In many cases, transcriptional regulation involves the binding of transcription factors at sites on the DNA that are not immediately adjacent to the promoter of interest. This action at a distance is often mediated by the formation of DNA loops: Binding at two or more sites on the DNA results in the formation of a loop, which can bring the transcription factor into the immediate neighborhood of the relevant promoter. These processes are important in settings ranging from the historic bacterial examples (bacterial metabolism and the lytic-lysogeny decision in bacteriophage), to the modern concept of gene regulation to regulatory processes central to pattern formation during development of multicellular organisms. Though there have been a variety of insights into the combinatorial aspects of transcriptional control, the mechanism of DNA looping as an agent of combinatorial control in both prokaryotes and eukaryotes remains unclear. We use single-molecule techniques to dissect DNA looping in the lac operon. In particular, we measure the propensity for DNA looping by the Lac repressor as a function of the concentration of repressor protein and as a function of the distance between repressor binding sites. As with earlier single-molecule studies, we find (at least) two distinct looped states and demonstrate that the presence of these two states depends both upon the concentration of repressor protein and the distance between the two repressor binding sites. We find that loops form even at interoperator spacings considerably shorter than the DNA persistence length, without the intervention of any other proteins to prebend the DNA. The concentration measurements also permit us to use a simple statistical mechanical model of DNA loop formation to determine the free energy of DNA looping, or equivalently, the for looping.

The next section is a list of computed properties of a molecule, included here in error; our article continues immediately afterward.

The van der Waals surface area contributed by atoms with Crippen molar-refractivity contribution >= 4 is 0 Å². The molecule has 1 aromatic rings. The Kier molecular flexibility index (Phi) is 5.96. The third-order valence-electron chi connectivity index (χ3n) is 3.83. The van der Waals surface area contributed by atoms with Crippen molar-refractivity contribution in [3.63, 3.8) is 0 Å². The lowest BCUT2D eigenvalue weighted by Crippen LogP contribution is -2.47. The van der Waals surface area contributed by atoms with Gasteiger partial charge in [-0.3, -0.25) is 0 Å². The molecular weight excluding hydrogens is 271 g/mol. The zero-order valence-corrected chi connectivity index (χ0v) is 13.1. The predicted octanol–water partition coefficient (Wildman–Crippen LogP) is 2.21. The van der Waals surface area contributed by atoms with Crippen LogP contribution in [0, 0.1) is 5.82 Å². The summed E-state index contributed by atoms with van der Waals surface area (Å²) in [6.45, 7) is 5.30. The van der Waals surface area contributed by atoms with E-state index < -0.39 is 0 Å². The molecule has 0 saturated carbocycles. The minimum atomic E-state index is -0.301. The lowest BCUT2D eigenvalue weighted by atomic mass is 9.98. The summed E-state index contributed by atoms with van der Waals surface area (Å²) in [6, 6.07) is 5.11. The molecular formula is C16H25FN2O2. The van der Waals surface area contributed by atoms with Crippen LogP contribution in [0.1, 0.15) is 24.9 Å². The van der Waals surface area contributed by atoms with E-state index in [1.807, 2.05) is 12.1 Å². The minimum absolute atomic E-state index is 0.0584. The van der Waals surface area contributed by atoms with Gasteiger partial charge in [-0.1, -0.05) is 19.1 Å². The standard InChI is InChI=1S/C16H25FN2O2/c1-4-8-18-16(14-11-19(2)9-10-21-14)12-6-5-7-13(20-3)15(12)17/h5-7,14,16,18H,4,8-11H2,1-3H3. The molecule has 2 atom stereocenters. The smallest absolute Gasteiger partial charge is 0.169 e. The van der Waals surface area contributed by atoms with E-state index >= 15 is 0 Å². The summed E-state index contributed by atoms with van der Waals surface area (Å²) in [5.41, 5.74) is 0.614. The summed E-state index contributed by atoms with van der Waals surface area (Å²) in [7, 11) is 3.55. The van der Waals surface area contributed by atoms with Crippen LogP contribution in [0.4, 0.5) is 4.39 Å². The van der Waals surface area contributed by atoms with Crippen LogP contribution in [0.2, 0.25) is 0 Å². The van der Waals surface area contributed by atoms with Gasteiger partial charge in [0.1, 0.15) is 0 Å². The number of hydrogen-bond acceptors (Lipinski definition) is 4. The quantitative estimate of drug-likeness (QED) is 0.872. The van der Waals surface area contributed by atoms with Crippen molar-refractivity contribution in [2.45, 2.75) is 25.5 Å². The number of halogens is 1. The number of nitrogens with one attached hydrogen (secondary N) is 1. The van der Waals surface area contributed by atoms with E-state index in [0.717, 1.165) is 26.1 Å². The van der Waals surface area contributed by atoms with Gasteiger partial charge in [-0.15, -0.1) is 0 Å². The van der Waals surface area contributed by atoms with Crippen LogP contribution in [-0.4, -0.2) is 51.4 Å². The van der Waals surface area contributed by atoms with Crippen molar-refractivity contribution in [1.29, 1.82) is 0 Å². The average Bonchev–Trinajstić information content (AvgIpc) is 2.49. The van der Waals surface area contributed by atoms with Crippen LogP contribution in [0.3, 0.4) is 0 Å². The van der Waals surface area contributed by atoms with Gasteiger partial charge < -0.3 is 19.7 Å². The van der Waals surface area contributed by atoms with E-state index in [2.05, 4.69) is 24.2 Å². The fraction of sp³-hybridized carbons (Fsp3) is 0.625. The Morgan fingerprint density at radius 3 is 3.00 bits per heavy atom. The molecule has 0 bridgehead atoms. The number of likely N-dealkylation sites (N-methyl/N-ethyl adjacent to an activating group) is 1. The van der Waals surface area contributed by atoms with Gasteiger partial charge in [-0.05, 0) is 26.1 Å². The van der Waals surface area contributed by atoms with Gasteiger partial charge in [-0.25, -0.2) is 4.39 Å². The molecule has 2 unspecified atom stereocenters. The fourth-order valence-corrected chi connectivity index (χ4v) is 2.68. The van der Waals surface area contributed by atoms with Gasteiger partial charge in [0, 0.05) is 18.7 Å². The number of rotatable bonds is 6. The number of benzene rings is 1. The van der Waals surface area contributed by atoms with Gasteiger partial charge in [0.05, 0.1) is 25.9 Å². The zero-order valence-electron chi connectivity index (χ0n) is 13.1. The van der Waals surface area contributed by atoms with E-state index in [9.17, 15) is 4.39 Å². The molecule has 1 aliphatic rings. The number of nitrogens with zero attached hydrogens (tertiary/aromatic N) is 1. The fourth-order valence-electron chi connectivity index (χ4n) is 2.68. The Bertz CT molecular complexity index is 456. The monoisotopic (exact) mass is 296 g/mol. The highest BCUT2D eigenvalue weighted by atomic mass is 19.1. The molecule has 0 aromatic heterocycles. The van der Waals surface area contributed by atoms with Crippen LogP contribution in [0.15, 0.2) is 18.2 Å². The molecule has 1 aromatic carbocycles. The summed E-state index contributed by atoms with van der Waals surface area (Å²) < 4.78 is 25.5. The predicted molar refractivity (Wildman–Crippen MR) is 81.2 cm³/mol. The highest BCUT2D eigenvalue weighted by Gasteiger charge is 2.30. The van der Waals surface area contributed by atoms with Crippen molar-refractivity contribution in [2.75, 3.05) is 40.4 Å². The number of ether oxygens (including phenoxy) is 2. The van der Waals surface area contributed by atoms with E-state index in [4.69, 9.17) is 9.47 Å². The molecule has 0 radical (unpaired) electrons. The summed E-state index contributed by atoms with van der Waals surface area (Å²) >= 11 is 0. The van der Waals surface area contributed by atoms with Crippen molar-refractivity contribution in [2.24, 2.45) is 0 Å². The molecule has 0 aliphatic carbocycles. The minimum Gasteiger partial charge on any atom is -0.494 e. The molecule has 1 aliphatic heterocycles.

Show MeSH